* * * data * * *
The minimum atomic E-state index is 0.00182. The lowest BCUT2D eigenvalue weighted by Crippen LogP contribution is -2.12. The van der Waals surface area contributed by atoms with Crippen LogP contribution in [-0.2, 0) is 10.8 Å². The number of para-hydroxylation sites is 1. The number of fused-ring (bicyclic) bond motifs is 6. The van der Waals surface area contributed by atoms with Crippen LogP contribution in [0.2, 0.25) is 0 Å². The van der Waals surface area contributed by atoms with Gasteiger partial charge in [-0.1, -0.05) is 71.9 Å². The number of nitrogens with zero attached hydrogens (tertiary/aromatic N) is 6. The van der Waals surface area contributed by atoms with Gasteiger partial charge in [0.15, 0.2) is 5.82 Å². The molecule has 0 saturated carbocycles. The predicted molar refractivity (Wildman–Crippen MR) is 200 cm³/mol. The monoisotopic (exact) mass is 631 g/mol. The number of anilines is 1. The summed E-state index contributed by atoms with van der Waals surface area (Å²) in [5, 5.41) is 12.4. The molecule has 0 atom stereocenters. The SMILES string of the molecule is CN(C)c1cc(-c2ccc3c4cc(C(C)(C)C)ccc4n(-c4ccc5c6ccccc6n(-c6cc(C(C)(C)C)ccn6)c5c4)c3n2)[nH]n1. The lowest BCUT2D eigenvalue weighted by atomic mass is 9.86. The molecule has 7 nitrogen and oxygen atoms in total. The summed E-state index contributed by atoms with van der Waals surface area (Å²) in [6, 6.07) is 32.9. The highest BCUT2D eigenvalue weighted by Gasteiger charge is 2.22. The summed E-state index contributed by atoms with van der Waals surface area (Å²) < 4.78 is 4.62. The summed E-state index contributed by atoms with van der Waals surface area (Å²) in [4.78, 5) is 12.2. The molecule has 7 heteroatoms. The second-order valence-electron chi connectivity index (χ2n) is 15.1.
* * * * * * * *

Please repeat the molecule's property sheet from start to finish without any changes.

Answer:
The minimum atomic E-state index is 0.00182. The lowest BCUT2D eigenvalue weighted by Crippen LogP contribution is -2.12. The van der Waals surface area contributed by atoms with Crippen LogP contribution in [-0.2, 0) is 10.8 Å². The number of para-hydroxylation sites is 1. The number of fused-ring (bicyclic) bond motifs is 6. The van der Waals surface area contributed by atoms with Crippen LogP contribution in [0.2, 0.25) is 0 Å². The van der Waals surface area contributed by atoms with Gasteiger partial charge in [-0.1, -0.05) is 71.9 Å². The number of nitrogens with zero attached hydrogens (tertiary/aromatic N) is 6. The van der Waals surface area contributed by atoms with Gasteiger partial charge in [0.15, 0.2) is 5.82 Å². The molecule has 0 saturated carbocycles. The predicted molar refractivity (Wildman–Crippen MR) is 200 cm³/mol. The monoisotopic (exact) mass is 631 g/mol. The number of anilines is 1. The summed E-state index contributed by atoms with van der Waals surface area (Å²) in [5, 5.41) is 12.4. The molecule has 0 atom stereocenters. The SMILES string of the molecule is CN(C)c1cc(-c2ccc3c4cc(C(C)(C)C)ccc4n(-c4ccc5c6ccccc6n(-c6cc(C(C)(C)C)ccn6)c5c4)c3n2)[nH]n1. The lowest BCUT2D eigenvalue weighted by atomic mass is 9.86. The molecule has 7 nitrogen and oxygen atoms in total. The summed E-state index contributed by atoms with van der Waals surface area (Å²) in [6, 6.07) is 32.9. The highest BCUT2D eigenvalue weighted by Gasteiger charge is 2.22. The summed E-state index contributed by atoms with van der Waals surface area (Å²) < 4.78 is 4.62. The summed E-state index contributed by atoms with van der Waals surface area (Å²) in [4.78, 5) is 12.2. The molecule has 7 heteroatoms. The second-order valence-electron chi connectivity index (χ2n) is 15.1.